Have you ever wondered how whales and other marine mammals survive and keep warm in the cold oceans? Warm-blooded mammals can live in these chilly conditions because their bodies have some cool warmth-saving adaptations, thanks to generations of natural selection.
In other words, to pass on characteristics (via their genes), the predecessors of modern marine mammals had to overcome different challenges to reproduce, and their descendants received the genes that allowed for their survival. This kind of change in organisms over time is what fuels evolution. An important adaptation for marine mammals is blubber, a thick, insulating layer of fat beneath the skin that helps to keep body warmth in and the cold of the air or water out. Will a layer of fake blubber—in the form of shortening—help you keep from getting cold?
Mammals that have evolved to live in cold waters, such as whales, seals, sea lions and polar bears, commonly have a layer of blubber. Whether they are living in cold waters near the North Pole or around Antarctica or are visiting the deep ocean, these animals' blubber is vital to their survival. During the winter, the air in the Arctic (the northernmost part of the world) is often below –40 degrees Celsius (–40 degrees Fahrenheit). Antarctica, the coldest place in the world, can be below –60 degrees C (–76 degrees F). Depending on the species, whales dive more than 400 or 500 meters (about one fourth of a mile) deep in the ocean, where the water can be colder than 12 degrees C (54 degrees F).
Blubber helps these marine mammals from getting too cold. (Cold-blooded marine animals, such as fish, sharks or crabs, do not need to stay warm and can let their body temperatures get closer to that of the water. Thus, they do not need to have this extra insulation.) Blubber is a thick layer of fat (adipose) tissue. Animals store extra digested food in the form of adipose tissue, which contains molecules called lipids. Adipose tissue has a relatively low thermal conductivity, which means that it does not transfer heat as well as other tissues and materials—such as muscle or skin. That way, it helps to insulate an animal's body.
• Two bowls
• Cold water
• Warm water
• Ice cubes
• Shortening (such as Crisco)
• Paper towels
• A partner
• Put an equal number of ice cubes into each bowl without filling either bowl too full. Add cold water to each bowl.
• Measure the temperature of the water in each bowl with a thermometer. They should be the same temperature. When the temperature levels off (which should happen quickly), the water is ready for the test.
• Cover your pointer finger on one hand with a thick layer of shortening, covering the entire area that will be submerged in the water. Leave your other pointer finger clean and bare.
• Have your partner prepare the stopwatch. When he or she is ready, put the pointer finger of each hand into one of the bowls of ice water and have your partner start timing you. As soon as your finger feels too cold to keep it in the water any longer, take it out. How long did you leave each finger in the bowl?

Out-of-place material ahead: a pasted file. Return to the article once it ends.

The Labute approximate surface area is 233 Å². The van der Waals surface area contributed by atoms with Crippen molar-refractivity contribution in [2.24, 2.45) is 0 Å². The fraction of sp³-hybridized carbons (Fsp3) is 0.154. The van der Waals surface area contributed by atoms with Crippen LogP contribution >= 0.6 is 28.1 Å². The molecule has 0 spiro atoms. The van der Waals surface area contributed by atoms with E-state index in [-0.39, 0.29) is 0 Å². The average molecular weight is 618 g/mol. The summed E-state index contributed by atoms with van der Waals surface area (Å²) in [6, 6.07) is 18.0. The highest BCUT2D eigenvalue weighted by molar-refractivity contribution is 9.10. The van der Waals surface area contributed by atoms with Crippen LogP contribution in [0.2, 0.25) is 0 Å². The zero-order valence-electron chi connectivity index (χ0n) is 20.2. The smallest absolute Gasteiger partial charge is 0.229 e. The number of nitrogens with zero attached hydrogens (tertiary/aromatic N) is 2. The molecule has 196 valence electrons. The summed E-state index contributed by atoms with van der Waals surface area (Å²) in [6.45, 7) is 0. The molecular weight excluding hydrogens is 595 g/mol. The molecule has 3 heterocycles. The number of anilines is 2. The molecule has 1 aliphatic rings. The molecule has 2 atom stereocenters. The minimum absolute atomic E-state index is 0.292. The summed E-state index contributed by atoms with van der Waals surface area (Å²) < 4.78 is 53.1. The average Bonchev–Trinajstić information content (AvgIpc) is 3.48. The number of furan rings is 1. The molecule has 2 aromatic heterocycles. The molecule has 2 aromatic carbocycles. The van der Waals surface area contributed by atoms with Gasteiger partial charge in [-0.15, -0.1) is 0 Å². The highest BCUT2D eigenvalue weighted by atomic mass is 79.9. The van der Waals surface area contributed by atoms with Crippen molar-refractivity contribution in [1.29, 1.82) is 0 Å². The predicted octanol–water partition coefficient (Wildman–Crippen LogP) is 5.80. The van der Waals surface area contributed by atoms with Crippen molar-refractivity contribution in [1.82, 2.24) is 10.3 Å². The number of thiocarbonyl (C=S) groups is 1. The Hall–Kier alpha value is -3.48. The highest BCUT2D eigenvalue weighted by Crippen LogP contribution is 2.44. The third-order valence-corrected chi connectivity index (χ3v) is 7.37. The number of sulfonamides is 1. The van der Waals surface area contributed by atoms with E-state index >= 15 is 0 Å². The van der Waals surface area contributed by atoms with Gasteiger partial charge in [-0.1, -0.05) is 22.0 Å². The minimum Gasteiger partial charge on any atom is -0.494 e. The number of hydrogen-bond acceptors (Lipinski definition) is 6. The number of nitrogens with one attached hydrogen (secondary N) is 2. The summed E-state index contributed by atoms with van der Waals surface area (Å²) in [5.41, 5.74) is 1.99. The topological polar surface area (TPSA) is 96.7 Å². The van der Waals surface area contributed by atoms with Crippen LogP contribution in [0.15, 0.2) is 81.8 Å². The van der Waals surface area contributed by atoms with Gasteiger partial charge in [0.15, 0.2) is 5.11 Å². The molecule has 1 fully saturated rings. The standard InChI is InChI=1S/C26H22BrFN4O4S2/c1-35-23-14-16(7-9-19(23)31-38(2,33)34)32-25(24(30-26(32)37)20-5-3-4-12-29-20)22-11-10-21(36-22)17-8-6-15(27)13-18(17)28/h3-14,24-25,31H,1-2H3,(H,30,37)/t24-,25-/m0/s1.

• Let your fingers warm up and return to their normal color. If any shortening came off of the covered finger, reapply it.
• Have your partner help you pour the cold water down the sink and refill the two bowls with warm water (make sure it is warm but not hot enough to burn the skin).
• Measure the temperature of the water in each bowl with a thermometer. They should be about the same. In the warm water, do you think you'll see the same result?
• Have your partner time how long you can leave each finger in the bowls of warm water. How long did you leave each finger in the bowl? Was the time difference between the two fingers larger or smaller than when you put your fingers in the ice-cold water?
• Extra: How consistent are your results? You can repeat this activity two or three times, recording the temperature of the different waters tested and the time each finger was in the water. Then make a graph out of your results. In which environment did the shortening "adaptation" consistently give an advantage?
Observations and results
When you dunked your fingers in the ice-cold water, did the finger covered in shortening stay warm longer than the finger that was not covered? Was there not as large a time difference when you put your fingers in the warm water?
Mammals that have adapted to live in cold waters—such as polar bears and whales—can stay warm largely because of their blubber, a thick layer of blubber. The blubber is evenly spread over much of their body, just as the shortening in this activity covered the surface of your finger in a thick layer. Since adipose tissue has a relatively low thermal conductivity, it does not transfer heat well compared to other tissues and materials. Humans have developed some insulating materials for our own daily use. For example, Styrofoam is another material that does not conduct heat relatively well, whereas metals conduct heat very well. This is why hot drinks are often served in Styrofoam, since it keeps the heat inside the cup, thus preventing your hands from being burned. (For the same reason, it can also keep cold drinks cool longer than, for example, a paper cup.) What other materials can you think of that work as insulators?
More to explore
Sink or Swim: Muscle versus Fat from Scientific American
Blubber from National Geographic Education
Is Muscle a Better Insulator than Fat in Cold and Heat? from MadSci
What Are You Blubbering About? from Science Buddies
This activity brought to you in partnership with Science Buddies